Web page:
Bayer filter

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The light-sensitive silicon material in a digital sensor responds to all wavelengths (colors) of visible light. In order to represent the color of a scene being photographed, some method of separating the red, blue, and green primaries must be introduced, to achieve natural color reproduction. The method almost universally used (as of 2012) is for the sensor to include a mosaic of tiny color filters over individual pixels, typically in the 2×2 grid pattern developed by Kodak engineer Bryce Bayer and patented in 1976[1]. In this arrangement, there are twice as many green-filtered pixels as red- or blue-filtered ones, corresponding to the greater sensitivity of the human eye to yellow-green light. After the brightness values of the individual filtered pixels are recorded, a software demosaicing process interpolates R, G, and B values for all the pixels in the sensor.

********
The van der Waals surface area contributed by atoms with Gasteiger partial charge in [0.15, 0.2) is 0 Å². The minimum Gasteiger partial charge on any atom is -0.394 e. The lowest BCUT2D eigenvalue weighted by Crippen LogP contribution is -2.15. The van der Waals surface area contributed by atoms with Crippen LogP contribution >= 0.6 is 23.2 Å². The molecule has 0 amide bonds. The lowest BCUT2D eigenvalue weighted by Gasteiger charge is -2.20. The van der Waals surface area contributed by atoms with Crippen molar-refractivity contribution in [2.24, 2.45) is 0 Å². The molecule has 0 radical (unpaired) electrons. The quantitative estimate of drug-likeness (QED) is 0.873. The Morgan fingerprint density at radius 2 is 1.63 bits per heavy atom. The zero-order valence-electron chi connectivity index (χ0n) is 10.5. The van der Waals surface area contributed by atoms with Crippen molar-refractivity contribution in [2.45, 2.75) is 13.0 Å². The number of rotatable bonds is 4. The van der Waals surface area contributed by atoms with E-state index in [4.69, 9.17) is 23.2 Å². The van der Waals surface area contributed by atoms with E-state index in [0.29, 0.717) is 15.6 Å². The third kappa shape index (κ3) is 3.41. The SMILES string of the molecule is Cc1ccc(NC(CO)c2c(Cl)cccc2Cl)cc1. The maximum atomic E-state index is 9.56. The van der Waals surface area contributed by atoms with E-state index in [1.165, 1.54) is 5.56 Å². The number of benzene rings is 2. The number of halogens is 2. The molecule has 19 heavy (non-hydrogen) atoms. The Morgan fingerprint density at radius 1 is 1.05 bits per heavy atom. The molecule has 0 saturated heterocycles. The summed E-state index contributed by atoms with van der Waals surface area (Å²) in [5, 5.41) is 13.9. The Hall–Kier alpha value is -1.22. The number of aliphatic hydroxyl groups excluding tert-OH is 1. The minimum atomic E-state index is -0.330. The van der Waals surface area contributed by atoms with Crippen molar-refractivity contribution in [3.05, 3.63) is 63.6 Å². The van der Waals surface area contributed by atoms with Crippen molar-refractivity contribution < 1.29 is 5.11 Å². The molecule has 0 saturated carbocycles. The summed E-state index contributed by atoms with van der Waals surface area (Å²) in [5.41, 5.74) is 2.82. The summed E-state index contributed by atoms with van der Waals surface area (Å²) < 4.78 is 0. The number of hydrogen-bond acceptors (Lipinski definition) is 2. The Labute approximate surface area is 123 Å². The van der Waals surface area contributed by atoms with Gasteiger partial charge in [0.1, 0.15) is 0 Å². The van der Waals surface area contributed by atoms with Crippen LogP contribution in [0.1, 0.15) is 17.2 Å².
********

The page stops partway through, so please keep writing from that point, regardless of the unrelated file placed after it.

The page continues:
Alternate color filter array arrangements are possible, and have been used, e.g. by Fujifilm; in fact Kodak itself developed sensors with some unfiltered ("clear") pixels in the array, to permit greater overall sensitivity. Foveon sensors use a different technology, able to discriminate separate RGB values at each pixel location.

Bryce Bayer died 13 November 2012, having retired from Kodak in the 1990s[2].

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